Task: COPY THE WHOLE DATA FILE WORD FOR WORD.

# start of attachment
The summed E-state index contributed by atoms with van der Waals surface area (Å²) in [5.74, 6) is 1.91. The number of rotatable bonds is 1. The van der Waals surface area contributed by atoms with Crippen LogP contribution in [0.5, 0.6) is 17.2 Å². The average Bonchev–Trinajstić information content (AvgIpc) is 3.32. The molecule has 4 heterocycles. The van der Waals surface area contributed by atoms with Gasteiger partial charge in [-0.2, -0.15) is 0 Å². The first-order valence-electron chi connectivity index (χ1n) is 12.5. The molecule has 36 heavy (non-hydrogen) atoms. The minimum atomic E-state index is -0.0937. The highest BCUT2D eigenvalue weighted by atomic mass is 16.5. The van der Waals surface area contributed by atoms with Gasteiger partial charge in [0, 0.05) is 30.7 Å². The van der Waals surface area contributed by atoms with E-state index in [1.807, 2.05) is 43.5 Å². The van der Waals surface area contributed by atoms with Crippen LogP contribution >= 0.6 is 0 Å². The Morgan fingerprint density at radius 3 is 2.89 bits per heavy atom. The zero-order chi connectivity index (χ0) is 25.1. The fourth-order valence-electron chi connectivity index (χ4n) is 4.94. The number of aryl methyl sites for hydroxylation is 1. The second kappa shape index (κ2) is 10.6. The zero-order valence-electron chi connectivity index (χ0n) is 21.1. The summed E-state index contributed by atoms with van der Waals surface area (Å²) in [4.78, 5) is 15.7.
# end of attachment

The summed E-state index contributed by atoms with van der Waals surface area (Å²) in [5.74, 6) is 1.91. The number of rotatable bonds is 1. The van der Waals surface area contributed by atoms with Crippen LogP contribution in [0.5, 0.6) is 17.2 Å². The average Bonchev–Trinajstić information content (AvgIpc) is 3.32. The molecule has 4 heterocycles. The van der Waals surface area contributed by atoms with Gasteiger partial charge in [-0.2, -0.15) is 0 Å². The first-order valence-electron chi connectivity index (χ1n) is 12.5. The molecule has 36 heavy (non-hydrogen) atoms. The minimum atomic E-state index is -0.0937. The highest BCUT2D eigenvalue weighted by atomic mass is 16.5. The van der Waals surface area contributed by atoms with Gasteiger partial charge in [0, 0.05) is 30.7 Å². The van der Waals surface area contributed by atoms with E-state index in [1.807, 2.05) is 43.5 Å². The van der Waals surface area contributed by atoms with Crippen LogP contribution >= 0.6 is 0 Å². The Morgan fingerprint density at radius 3 is 2.89 bits per heavy atom. The zero-order chi connectivity index (χ0) is 25.1. The fourth-order valence-electron chi connectivity index (χ4n) is 4.94. The number of aryl methyl sites for hydroxylation is 1. The second kappa shape index (κ2) is 10.6. The zero-order valence-electron chi connectivity index (χ0n) is 21.1. The summed E-state index contributed by atoms with van der Waals surface area (Å²) in [4.78, 5) is 15.7.